* * *

“This match is supposed to be a technical draw,” I say to a comrade.


“Yeah. After 12 volleys, we’ll go to the scorecards. No standing 8-count, no 3-knockdown rule.”

However, our leader informs us the scenario will be the Battle of Cowpens, a Patriot victory.

“This is our last Revolutionary War battle of the day. Let’s make it a good one.”

He’s still dressed in the clerical garb of Rev. George Whitfield, carrying a beautiful new fowling rifle. But unfortunately, he’ll be fighting on the wrong side.

We take the field, skipping the usual parlay. “No promenade; let’s just get to the ball,” our leader quips.

As we form up, the rolling roar of a passing jet fighter falls upon us. “Air support,” a compatriot quips. Surely the patriot and regular alike dream about it.

Phase One: send in the militia. They take the field and draw the redcoats’ fire. Almost immediately, two regulars fall.

“They may not leave us much to do,” I think out loud.

They fall back, letting the British think they’re on the run. Thus begins Phase Two: sending in the Continentals. We unleash several volleys upon them, eating away at their numbers.

“Show zhem vhat these farmers can do!” bellows our French officer.

A redcoat ball fells our beloved Sergeant.

“You shall pay for that!” I scream as I struggle to reload. The testy hammer of my musket refuses to loosen in the height of battle as I force it back to sprinkle fresh powder in the pan.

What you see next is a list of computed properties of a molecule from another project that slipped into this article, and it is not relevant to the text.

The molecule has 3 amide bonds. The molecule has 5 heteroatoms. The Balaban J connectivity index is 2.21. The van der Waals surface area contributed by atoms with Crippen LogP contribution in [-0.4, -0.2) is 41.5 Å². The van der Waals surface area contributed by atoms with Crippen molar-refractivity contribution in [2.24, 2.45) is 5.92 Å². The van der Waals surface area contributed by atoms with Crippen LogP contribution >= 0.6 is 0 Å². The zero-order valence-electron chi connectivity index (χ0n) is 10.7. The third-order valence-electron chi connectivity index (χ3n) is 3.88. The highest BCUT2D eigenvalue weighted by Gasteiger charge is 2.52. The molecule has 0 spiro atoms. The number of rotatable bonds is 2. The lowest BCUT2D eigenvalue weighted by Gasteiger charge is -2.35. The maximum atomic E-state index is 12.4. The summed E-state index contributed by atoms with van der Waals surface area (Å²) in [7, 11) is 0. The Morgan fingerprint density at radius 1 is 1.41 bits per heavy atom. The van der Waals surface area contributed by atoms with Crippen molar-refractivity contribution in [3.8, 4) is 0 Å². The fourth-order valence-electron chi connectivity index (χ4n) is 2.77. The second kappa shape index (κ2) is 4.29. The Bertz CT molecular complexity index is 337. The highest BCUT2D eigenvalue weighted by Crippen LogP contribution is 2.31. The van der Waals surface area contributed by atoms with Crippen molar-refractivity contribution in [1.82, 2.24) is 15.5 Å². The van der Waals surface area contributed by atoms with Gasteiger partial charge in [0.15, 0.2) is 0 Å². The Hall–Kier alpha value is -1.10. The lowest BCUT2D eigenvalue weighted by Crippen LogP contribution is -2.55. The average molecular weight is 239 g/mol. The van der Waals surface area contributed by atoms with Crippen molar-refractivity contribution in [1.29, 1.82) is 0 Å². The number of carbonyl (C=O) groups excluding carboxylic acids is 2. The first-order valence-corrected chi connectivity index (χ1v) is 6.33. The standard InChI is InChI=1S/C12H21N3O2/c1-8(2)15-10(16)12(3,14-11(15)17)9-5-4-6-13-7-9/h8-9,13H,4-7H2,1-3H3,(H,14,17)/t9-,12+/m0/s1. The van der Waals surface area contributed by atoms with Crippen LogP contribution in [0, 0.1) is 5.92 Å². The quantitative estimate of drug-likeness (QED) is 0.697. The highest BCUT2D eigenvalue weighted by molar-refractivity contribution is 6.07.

We fire at will at them until at last the enemy forces wither and we are close enough to finish them off.


“Back to England, ye bloody redcoats!”

The British flee with us in pursuit. I run straight at their general, who halts and raises his hands. My musket is trained squarely on him until he graciously hands over his sword.

And that’s that.

As the crowds cheer and the casualties stand up and brush themselves off, the British commander and I exchange a hearty handshake.

“Good show,” I say in the tone of a proper English gent.

* * *

I explain to a family of three how my musket works, clarifying what they have just seen on the battlefield. Eighteenth-century warfare is a combination of shoot and move, stand and fight and advance.

“And vhere did zat uniform come from?” my French aristocratic ally injects.

“Oh, from a family in Louisiana,” I explain.

“No, vhere?”